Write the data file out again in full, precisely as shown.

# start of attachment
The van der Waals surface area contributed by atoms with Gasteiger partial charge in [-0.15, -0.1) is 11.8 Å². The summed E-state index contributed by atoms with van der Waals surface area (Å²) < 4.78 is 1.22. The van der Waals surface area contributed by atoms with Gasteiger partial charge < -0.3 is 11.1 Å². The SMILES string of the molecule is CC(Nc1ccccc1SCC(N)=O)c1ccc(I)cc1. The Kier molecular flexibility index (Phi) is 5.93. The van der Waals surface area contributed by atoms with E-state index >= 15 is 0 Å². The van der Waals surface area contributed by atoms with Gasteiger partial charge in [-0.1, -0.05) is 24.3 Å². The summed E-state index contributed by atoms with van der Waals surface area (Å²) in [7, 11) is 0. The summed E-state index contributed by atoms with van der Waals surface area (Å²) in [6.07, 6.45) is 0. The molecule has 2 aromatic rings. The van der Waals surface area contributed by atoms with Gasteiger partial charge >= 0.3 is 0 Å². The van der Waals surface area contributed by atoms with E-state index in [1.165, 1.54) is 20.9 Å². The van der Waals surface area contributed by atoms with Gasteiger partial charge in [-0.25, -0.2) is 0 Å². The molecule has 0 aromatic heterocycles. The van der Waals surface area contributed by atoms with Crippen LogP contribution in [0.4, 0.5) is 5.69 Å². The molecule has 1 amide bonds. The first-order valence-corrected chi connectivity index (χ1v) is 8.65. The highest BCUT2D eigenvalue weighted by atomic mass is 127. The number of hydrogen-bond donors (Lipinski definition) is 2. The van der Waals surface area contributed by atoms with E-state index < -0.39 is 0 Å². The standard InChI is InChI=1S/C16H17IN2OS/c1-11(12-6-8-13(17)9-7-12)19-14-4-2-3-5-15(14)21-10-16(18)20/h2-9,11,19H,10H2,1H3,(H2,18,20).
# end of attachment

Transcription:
The van der Waals surface area contributed by atoms with Gasteiger partial charge in [-0.15, -0.1) is 11.8 Å². The summed E-state index contributed by atoms with van der Waals surface area (Å²) < 4.78 is 1.22. The van der Waals surface area contributed by atoms with Gasteiger partial charge < -0.3 is 11.1 Å². The SMILES string of the molecule is CC(Nc1ccccc1SCC(N)=O)c1ccc(I)cc1. The Kier molecular flexibility index (Phi) is 5.93. The van der Waals surface area contributed by atoms with E-state index >= 15 is 0 Å². The van der Waals surface area contributed by atoms with Gasteiger partial charge in [-0.1, -0.05) is 24.3 Å². The summed E-state index contributed by atoms with van der Waals surface area (Å²) in [7, 11) is 0. The summed E-state index contributed by atoms with van der Waals surface area (Å²) in [6.07, 6.45) is 0. The molecule has 2 aromatic rings. The van der Waals surface area contributed by atoms with Gasteiger partial charge >= 0.3 is 0 Å². The van der Waals surface area contributed by atoms with E-state index in [1.165, 1.54) is 20.9 Å². The van der Waals surface area contributed by atoms with Gasteiger partial charge in [-0.25, -0.2) is 0 Å². The molecule has 0 aromatic heterocycles. The van der Waals surface area contributed by atoms with Crippen LogP contribution in [0.4, 0.5) is 5.69 Å². The molecule has 1 amide bonds. The first-order valence-corrected chi connectivity index (χ1v) is 8.65. The highest BCUT2D eigenvalue weighted by atomic mass is 127. The number of hydrogen-bond donors (Lipinski definition) is 2. The van der Waals surface area contributed by atoms with E-state index < -0.39 is 0 Å². The standard InChI is InChI=1S/C16H17IN2OS/c1-11(12-6-8-13(17)9-7-12)19-14-4-2-3-5-15(14)21-10-16(18)20/h2-9,11,19H,10H2,1H3,(H2,18,20).